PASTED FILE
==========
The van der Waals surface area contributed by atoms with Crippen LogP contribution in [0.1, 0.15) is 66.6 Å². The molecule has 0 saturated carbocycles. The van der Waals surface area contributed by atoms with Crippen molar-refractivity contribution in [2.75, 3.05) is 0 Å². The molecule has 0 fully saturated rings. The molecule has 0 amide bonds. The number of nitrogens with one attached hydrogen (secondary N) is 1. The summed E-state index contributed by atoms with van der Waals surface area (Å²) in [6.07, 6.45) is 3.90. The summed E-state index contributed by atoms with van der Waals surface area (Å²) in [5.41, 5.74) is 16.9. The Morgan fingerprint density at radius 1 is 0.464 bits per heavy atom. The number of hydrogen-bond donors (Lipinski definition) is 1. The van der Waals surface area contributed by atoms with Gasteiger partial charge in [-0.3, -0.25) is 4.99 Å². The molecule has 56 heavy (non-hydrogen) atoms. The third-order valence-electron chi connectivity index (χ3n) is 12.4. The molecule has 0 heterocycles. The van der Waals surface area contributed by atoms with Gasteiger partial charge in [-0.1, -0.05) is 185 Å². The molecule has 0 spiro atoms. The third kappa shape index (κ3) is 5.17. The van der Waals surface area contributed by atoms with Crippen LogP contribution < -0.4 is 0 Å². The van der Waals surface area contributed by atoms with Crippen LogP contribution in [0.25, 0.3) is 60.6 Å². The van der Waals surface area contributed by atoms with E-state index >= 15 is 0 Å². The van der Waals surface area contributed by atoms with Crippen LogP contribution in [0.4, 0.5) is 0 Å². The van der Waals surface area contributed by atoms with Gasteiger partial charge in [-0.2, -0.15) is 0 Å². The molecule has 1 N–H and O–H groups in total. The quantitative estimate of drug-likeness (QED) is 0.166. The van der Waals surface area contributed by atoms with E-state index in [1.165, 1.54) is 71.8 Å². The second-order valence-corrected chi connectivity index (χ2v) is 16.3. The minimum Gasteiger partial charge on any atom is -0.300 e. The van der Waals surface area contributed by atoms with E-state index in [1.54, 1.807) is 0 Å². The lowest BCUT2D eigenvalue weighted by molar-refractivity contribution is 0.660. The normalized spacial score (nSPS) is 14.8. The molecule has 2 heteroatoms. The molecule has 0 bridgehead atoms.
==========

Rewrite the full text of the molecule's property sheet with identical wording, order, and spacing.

The van der Waals surface area contributed by atoms with Crippen LogP contribution in [0.1, 0.15) is 66.6 Å². The molecule has 0 saturated carbocycles. The van der Waals surface area contributed by atoms with Crippen molar-refractivity contribution in [2.75, 3.05) is 0 Å². The molecule has 0 fully saturated rings. The molecule has 0 amide bonds. The number of nitrogens with one attached hydrogen (secondary N) is 1. The summed E-state index contributed by atoms with van der Waals surface area (Å²) in [6.07, 6.45) is 3.90. The summed E-state index contributed by atoms with van der Waals surface area (Å²) in [5.41, 5.74) is 16.9. The Morgan fingerprint density at radius 1 is 0.464 bits per heavy atom. The number of hydrogen-bond donors (Lipinski definition) is 1. The van der Waals surface area contributed by atoms with Gasteiger partial charge in [-0.3, -0.25) is 4.99 Å². The molecule has 56 heavy (non-hydrogen) atoms. The third-order valence-electron chi connectivity index (χ3n) is 12.4. The molecule has 0 heterocycles. The van der Waals surface area contributed by atoms with Gasteiger partial charge in [-0.1, -0.05) is 185 Å². The molecule has 0 spiro atoms. The third kappa shape index (κ3) is 5.17. The van der Waals surface area contributed by atoms with Crippen LogP contribution < -0.4 is 0 Å². The van der Waals surface area contributed by atoms with Crippen LogP contribution in [0.25, 0.3) is 60.6 Å². The van der Waals surface area contributed by atoms with E-state index >= 15 is 0 Å². The van der Waals surface area contributed by atoms with Crippen LogP contribution in [0.4, 0.5) is 0 Å². The van der Waals surface area contributed by atoms with Gasteiger partial charge in [-0.2, -0.15) is 0 Å². The molecule has 1 N–H and O–H groups in total. The quantitative estimate of drug-likeness (QED) is 0.166. The van der Waals surface area contributed by atoms with E-state index in [1.165, 1.54) is 71.8 Å². The second-order valence-corrected chi connectivity index (χ2v) is 16.3. The minimum Gasteiger partial charge on any atom is -0.300 e. The van der Waals surface area contributed by atoms with E-state index in [1.54, 1.807) is 0 Å². The lowest BCUT2D eigenvalue weighted by molar-refractivity contribution is 0.660. The normalized spacial score (nSPS) is 14.8. The molecule has 2 heteroatoms. The molecule has 0 bridgehead atoms.